Contact details: Jo Swi 07800997349 Email: jo_swi @mrn.co.uk

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Adver se in Soar Valley Life from £21 per month plus VAT


Soar Valley April/May 2013_Layout 1 17/03/2013 11:49 Page 31

Mixing – not matching This season we are loving navy to create bold contras ng themes that are bang­on trend. Nothing needs to match! so try mixing pa erns and mo fs together in varying shades for a striking new look. Use geometric pa erns for a retro feel or pre y florals with plains in shades of cornflower and indigo mixed with white for a more sophis cated look. Image featured from the Lakota range­ available from Acacia Curtains and Blinds Tel 01509 650832 Mobile 07881 681 556



01509 414 169

Anything of interest you’d like to see in the next issue? Call 01509 813 125 or email editor@soarvalleylife.co.uk

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Baker & Co Accountants & Bookkeepers 6 Brookbridge Court Syston Leicestershire LE7 2JT Telephone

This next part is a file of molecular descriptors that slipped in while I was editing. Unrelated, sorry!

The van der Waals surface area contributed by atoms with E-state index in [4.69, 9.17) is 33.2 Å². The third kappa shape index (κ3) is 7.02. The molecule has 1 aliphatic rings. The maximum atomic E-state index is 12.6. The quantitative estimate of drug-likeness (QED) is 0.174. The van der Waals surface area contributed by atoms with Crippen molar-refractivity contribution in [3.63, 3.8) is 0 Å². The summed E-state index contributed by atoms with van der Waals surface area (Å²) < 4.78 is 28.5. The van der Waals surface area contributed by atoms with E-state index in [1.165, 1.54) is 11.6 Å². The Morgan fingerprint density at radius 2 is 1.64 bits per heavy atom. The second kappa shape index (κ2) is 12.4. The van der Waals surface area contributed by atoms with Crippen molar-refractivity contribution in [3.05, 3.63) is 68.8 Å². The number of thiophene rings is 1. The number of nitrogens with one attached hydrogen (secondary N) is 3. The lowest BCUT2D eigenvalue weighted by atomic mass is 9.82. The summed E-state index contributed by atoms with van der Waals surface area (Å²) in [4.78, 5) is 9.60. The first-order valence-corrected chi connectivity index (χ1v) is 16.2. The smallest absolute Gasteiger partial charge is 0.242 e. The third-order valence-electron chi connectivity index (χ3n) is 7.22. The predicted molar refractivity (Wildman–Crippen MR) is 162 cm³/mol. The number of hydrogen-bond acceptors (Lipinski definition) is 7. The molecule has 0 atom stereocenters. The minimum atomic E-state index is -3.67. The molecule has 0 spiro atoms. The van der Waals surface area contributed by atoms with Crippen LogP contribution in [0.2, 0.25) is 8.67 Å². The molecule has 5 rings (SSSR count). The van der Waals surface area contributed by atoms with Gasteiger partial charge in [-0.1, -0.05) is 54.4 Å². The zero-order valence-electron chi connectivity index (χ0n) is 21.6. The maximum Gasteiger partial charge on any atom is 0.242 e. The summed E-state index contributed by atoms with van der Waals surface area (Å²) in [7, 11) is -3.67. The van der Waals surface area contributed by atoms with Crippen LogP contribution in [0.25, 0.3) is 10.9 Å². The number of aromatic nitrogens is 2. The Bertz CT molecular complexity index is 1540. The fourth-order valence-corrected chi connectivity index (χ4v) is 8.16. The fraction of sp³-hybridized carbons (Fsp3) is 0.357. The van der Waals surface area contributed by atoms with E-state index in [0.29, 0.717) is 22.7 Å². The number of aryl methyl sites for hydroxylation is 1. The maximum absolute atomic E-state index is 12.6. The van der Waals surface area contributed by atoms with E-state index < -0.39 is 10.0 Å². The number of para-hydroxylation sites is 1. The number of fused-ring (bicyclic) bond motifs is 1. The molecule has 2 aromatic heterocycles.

0116 2640889 (also fax)

0116 2695236 Email bakerandco56@aol.com

Free initial consultation, and home/workplace visits if desired

Accountancy headaches?? For a personal and jargon free service: SELF-ASSESSMENT TAX RETURNS ACCOUNTS FOR SOLE PROPRIETOR, PARTNERSHIPS, LIMITED COMPANIES, LLP'S, RENTAL INCOME ACCOUNTS, MANAGEMENT ACCOUNTS etc VAT PREPARATION AND FILING VAT AND TAX ENQUIRIES

Over 65 years experience within the practice

PAYROLL BUREAU AND CIS ARE YOU READY FOR RTI?

Established in Syston for over 26 years

PERSONAL AND CORPORATE TAXATION


Soar Valley April/May 2013_Layout 1 17/03/2013 11:49 Page 33